EMI (Electromagnetic Interference), also known as RFI (Radio Frequency Interference), is unwanted electromagnetic energy polluting the environment. Its propagation via radiation and power conduction over system signal and power lines can affect the operating of electrical equipment around the source. EMC (Electromagnetic Compatibility) is the ability of a system to function reliably in the presence of significant levels of EMI and at the same time to limit its internally generated EMI to avoid interference with the operation of other systems around it.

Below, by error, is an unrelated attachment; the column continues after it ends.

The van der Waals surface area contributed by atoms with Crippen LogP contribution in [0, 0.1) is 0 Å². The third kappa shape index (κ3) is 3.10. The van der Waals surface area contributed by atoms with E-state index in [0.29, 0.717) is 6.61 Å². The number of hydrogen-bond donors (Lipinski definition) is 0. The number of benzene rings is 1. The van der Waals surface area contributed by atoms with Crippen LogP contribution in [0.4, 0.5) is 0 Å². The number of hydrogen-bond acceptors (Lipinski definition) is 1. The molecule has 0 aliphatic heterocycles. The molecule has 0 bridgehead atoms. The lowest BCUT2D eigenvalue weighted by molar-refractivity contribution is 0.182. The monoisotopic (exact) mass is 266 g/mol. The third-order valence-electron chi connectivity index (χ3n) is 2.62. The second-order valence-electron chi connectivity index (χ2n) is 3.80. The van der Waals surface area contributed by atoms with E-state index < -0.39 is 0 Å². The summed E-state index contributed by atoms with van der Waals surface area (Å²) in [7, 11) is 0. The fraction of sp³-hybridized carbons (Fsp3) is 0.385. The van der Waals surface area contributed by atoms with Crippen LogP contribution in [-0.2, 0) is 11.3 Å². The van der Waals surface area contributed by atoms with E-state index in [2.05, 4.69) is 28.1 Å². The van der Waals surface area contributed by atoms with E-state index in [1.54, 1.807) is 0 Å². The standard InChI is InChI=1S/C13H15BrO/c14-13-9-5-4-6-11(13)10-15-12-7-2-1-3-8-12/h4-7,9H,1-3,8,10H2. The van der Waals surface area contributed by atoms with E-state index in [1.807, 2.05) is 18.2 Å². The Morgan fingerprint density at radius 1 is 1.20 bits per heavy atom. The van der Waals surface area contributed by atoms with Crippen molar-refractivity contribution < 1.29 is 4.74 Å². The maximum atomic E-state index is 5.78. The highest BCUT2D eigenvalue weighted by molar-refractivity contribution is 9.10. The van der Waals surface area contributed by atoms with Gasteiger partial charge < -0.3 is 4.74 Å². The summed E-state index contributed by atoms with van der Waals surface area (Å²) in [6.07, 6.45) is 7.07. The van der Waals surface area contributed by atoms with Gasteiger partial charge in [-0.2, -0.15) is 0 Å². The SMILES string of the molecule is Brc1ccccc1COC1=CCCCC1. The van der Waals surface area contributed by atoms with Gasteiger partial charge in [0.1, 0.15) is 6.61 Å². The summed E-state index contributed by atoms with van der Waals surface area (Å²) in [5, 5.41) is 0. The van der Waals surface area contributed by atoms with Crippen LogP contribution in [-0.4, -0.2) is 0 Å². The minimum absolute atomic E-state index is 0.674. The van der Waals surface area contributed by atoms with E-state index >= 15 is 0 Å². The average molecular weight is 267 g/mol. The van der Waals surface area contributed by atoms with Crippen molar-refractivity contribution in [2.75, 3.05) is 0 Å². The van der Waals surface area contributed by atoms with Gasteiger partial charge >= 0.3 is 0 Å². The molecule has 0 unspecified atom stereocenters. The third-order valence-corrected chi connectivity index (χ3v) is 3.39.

EMI effects are not only a nuisance but can also be destructive. Effects can range from annoying picture disturbances on TV sets to an aeroplane crash due to an EMI related flight control failure. EMI can not be completely eliminated but can be attenuated to safe levels recommended by the International Special Committee on Radio Interference (CISPR). Most countries, especially the EU and US, have regulatory bodies that set EMC regulations based on CISPR recommendations. In Europe the national regulatory bodies of member countries operate within the scope of the EMC Directive issued by the European Commission, while in the US, the Federal Communications Commission (FCC) is the guiding body.